In Cairo, Fath al-Dib al-Qaysi, one of a three-generation family of court physicians and, himself, a doctor to Saladin, penned the important Natijat al-Fikar fi ‘Ilaj Amrad al-Basar (The Result of Thinking About the Cure of Eye Diseases) in 1245. The treatise consisted of 17 chapters dealing with the anatomy and physiology of the eye, and the causes, symptoms, and treatment of 124 eye diseases and conditions, some of which he described for the first time.
About a decade later, another comprehensive ophthalmologic manual was composed in Syria by Khalifah bin Abu al-Mahasin of Aleppo. These writings included a useful introduction to eye surgery and descriptions of eye operations. The last great medieval Arab ophthalmologist was Ibn al-Akfani ash-Shadhili of Egypt, who died of the Black Death in 1348. His book, Kasuf ar-Rayn fi Ahwal al-Ayn, was a summary clarification of all existing knowledge about the eye and ranked as the leading ophthalmologic treatise for the next three centuries.
Hand in hand with the concern for sight and the functions of the eye came an interest in optics. Arab medieval doctors, from the 12th century and onwards, used various lenses to correct defects in vision. Much of their understanding of optical properties was based on the work of an Egyptian mathematician and scholar, Abu ‘Ali al-Hasan bin al-Hasan bin al-Haytham.
Alhazen’s most important work is the comprehensive Kitab al-Manazir (The Book of Optics), probably the most thoroughly scientific, in method and thought, of all medieval works. In it, Alhazen developed a broad theory that explained vision, using geometry and anatomy. He rejected the theories of Euclid and Ptolemy that vision results from a ray leaving the eye and reaching the object. Instead, he postulated correctly that each point on a lighted area or object radiates light rays in every direction, but only one ray from each point, which strikes the eye perpendicularly, “and is transmitted there by the transparent body” – the lens. The other rays strike at different angles and are not seen. So profound and seminal was this explanation that it led George Sarton to call Alhazen greatest Muslim physicist and one of the greatest students of optics of all time.”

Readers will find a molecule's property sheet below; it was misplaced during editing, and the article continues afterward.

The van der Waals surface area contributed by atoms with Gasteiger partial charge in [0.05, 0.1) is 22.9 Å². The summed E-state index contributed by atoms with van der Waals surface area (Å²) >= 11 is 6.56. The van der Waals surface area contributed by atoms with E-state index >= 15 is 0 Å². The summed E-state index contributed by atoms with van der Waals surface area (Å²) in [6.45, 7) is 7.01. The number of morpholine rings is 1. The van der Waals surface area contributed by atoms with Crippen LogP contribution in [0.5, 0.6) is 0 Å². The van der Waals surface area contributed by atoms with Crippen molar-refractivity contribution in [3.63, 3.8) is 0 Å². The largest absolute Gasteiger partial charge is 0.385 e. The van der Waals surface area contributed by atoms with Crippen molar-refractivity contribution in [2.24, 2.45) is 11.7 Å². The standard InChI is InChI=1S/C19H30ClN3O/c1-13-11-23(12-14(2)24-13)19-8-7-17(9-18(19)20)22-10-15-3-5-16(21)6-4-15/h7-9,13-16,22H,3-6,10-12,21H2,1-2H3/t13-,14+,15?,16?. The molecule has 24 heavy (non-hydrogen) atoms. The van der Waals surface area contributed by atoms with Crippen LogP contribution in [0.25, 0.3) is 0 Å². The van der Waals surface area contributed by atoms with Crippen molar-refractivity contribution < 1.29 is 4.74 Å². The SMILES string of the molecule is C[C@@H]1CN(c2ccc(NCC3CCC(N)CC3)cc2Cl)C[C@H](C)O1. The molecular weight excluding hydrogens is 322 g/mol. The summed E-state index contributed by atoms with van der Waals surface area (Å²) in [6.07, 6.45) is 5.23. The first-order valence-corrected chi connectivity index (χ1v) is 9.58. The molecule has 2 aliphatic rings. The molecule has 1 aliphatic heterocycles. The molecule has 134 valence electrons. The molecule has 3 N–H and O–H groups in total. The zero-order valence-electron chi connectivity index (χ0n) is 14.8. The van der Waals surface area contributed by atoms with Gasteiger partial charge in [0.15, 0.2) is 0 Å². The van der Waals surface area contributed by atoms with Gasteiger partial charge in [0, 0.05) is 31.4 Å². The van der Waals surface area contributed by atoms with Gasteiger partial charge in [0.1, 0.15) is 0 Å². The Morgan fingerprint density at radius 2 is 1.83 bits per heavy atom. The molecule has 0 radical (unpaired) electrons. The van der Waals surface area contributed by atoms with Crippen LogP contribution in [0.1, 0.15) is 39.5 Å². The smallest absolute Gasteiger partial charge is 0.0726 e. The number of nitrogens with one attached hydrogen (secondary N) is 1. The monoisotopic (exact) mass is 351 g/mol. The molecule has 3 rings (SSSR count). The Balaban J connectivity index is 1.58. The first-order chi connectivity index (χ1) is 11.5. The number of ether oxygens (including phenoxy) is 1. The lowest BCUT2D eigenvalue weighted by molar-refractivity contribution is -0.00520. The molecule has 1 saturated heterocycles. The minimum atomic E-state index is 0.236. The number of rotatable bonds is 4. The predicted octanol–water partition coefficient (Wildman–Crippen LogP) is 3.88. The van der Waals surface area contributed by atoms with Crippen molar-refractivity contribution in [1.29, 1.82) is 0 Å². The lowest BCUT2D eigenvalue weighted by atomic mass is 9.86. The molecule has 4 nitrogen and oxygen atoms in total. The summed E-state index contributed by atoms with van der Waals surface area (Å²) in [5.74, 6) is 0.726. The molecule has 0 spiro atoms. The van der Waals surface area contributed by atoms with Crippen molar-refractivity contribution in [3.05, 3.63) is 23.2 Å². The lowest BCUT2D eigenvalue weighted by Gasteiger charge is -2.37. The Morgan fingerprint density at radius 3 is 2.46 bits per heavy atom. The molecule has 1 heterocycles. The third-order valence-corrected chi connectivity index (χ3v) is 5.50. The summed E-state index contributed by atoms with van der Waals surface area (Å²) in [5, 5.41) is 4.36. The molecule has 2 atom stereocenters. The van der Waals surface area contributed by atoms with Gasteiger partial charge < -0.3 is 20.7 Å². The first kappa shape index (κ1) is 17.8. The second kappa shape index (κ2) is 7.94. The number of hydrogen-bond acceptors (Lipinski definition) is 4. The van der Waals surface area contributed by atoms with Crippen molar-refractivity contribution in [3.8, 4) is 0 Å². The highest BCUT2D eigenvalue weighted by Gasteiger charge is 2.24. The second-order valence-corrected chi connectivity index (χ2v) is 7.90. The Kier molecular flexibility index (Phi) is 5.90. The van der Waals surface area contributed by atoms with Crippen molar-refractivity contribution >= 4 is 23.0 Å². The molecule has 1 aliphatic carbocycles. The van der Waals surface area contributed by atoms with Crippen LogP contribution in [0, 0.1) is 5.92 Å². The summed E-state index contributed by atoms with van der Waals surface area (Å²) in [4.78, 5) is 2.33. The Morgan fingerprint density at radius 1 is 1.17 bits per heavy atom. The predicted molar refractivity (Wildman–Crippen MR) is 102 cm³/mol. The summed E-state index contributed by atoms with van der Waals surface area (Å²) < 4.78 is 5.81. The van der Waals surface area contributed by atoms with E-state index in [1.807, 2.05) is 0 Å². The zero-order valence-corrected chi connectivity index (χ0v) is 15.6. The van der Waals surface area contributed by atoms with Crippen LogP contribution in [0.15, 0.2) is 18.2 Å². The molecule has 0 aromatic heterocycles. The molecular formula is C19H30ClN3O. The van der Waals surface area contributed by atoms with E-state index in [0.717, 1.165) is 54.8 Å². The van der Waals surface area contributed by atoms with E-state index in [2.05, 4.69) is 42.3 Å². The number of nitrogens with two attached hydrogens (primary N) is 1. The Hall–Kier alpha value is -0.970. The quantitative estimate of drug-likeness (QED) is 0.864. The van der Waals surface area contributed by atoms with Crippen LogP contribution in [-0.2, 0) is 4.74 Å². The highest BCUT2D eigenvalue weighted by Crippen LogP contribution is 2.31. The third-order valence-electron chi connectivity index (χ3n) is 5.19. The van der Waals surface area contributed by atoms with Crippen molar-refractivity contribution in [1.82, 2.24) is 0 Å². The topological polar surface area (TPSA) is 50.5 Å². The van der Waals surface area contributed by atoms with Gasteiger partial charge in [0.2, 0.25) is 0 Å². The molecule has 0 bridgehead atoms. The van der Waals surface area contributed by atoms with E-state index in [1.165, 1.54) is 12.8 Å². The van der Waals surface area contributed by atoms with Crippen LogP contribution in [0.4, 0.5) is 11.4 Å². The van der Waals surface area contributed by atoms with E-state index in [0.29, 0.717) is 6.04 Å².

Alhazen also wrote On the Light of the Moon, which argues that the moon shines like a self-illuminating object though its light is borrowed from the sun. In On the Shape of the Eclipse, he describes the half-moon shape of the sun’s image, during eclipses, on the wall opposite a small hole made in window shutters – the first known mention of the camera obscura, or dark chamber, on which all photography depends.
Alhazen’s influence on European science after his death in 1040 cannot be exaggerated. Roger Bacon quotes or refers to him at almost every step in the parts of Opus Maius that deal with optics, and Part VI of the work is dependent on his earlier discoveries. Johannes Kepler’s study of light was dependent on his work as well.
In their pursuit of understanding and cures, these medieval Arab doctors and scientists laid the foundations on which modern ophthalmology, optics, and astronomy were built. Without their work, modern advances such as corneal transplants, radial keratotomy and the restoration of vision could never have come to pass. As in so many other endeavors, the modern world owes a debt to the medieval Arab minds that showed the way.
This article is from Health & Science’s archive and was originally published at an earlier date.